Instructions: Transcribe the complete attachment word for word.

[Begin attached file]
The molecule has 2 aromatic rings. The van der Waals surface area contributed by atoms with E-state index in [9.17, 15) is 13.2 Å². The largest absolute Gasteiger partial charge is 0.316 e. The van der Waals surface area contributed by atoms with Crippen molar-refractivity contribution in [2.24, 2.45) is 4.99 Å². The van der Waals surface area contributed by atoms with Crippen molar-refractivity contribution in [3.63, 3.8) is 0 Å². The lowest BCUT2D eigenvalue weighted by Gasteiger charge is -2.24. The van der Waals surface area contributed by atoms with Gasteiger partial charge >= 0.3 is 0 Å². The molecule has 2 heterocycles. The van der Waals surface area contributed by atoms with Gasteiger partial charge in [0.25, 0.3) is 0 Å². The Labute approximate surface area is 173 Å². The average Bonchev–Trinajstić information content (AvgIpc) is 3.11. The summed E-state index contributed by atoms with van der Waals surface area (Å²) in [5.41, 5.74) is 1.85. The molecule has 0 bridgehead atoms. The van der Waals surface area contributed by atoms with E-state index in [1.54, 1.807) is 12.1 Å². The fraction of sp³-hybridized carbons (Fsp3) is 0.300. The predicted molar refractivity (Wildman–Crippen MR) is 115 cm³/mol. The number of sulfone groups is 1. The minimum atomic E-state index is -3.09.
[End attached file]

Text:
The molecule has 2 aromatic rings. The van der Waals surface area contributed by atoms with E-state index in [9.17, 15) is 13.2 Å². The largest absolute Gasteiger partial charge is 0.316 e. The van der Waals surface area contributed by atoms with Crippen molar-refractivity contribution in [2.24, 2.45) is 4.99 Å². The van der Waals surface area contributed by atoms with Crippen molar-refractivity contribution in [3.63, 3.8) is 0 Å². The lowest BCUT2D eigenvalue weighted by Gasteiger charge is -2.24. The van der Waals surface area contributed by atoms with Gasteiger partial charge >= 0.3 is 0 Å². The molecule has 2 heterocycles. The van der Waals surface area contributed by atoms with Gasteiger partial charge in [0.25, 0.3) is 0 Å². The Labute approximate surface area is 173 Å². The average Bonchev–Trinajstić information content (AvgIpc) is 3.11. The summed E-state index contributed by atoms with van der Waals surface area (Å²) in [5.41, 5.74) is 1.85. The molecule has 0 bridgehead atoms. The van der Waals surface area contributed by atoms with E-state index in [1.54, 1.807) is 12.1 Å². The fraction of sp³-hybridized carbons (Fsp3) is 0.300. The predicted molar refractivity (Wildman–Crippen MR) is 115 cm³/mol. The number of sulfone groups is 1. The minimum atomic E-state index is -3.09.